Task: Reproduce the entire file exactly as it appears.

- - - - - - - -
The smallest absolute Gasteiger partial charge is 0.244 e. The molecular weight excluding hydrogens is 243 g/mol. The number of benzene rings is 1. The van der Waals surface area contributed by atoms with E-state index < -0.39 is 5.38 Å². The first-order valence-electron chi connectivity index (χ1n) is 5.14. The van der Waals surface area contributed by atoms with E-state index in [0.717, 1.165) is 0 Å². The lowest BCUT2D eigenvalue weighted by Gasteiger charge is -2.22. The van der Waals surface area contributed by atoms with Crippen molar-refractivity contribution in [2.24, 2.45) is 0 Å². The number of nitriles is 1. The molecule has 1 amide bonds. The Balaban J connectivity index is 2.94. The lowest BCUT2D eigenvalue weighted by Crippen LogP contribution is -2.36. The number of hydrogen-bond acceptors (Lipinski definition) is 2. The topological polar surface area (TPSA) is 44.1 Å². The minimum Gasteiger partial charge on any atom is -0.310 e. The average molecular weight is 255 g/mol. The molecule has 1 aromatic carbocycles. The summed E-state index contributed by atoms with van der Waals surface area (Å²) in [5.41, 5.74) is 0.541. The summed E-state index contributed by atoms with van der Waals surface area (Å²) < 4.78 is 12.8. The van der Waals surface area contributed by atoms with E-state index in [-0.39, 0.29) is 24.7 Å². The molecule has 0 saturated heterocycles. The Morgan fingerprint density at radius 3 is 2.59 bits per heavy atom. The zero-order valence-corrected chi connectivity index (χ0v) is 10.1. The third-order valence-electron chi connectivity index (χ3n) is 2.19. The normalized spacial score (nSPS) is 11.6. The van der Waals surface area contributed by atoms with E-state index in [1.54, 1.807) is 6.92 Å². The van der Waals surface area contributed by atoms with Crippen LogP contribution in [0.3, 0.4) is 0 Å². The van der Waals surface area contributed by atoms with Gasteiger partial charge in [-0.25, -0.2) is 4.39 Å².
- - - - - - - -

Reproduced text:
The smallest absolute Gasteiger partial charge is 0.244 e. The molecular weight excluding hydrogens is 243 g/mol. The number of benzene rings is 1. The van der Waals surface area contributed by atoms with E-state index < -0.39 is 5.38 Å². The first-order valence-electron chi connectivity index (χ1n) is 5.14. The van der Waals surface area contributed by atoms with E-state index in [0.717, 1.165) is 0 Å². The lowest BCUT2D eigenvalue weighted by Gasteiger charge is -2.22. The van der Waals surface area contributed by atoms with Crippen molar-refractivity contribution in [2.24, 2.45) is 0 Å². The number of nitriles is 1. The molecule has 1 amide bonds. The Balaban J connectivity index is 2.94. The lowest BCUT2D eigenvalue weighted by Crippen LogP contribution is -2.36. The number of hydrogen-bond acceptors (Lipinski definition) is 2. The topological polar surface area (TPSA) is 44.1 Å². The minimum Gasteiger partial charge on any atom is -0.310 e. The average molecular weight is 255 g/mol. The molecule has 1 aromatic carbocycles. The summed E-state index contributed by atoms with van der Waals surface area (Å²) in [5.41, 5.74) is 0.541. The summed E-state index contributed by atoms with van der Waals surface area (Å²) < 4.78 is 12.8. The van der Waals surface area contributed by atoms with E-state index in [-0.39, 0.29) is 24.7 Å². The molecule has 0 saturated heterocycles. The Morgan fingerprint density at radius 3 is 2.59 bits per heavy atom. The zero-order valence-corrected chi connectivity index (χ0v) is 10.1. The third-order valence-electron chi connectivity index (χ3n) is 2.19. The normalized spacial score (nSPS) is 11.6. The van der Waals surface area contributed by atoms with E-state index in [1.54, 1.807) is 6.92 Å². The van der Waals surface area contributed by atoms with Crippen LogP contribution in [0.3, 0.4) is 0 Å². The van der Waals surface area contributed by atoms with Gasteiger partial charge in [-0.25, -0.2) is 4.39 Å².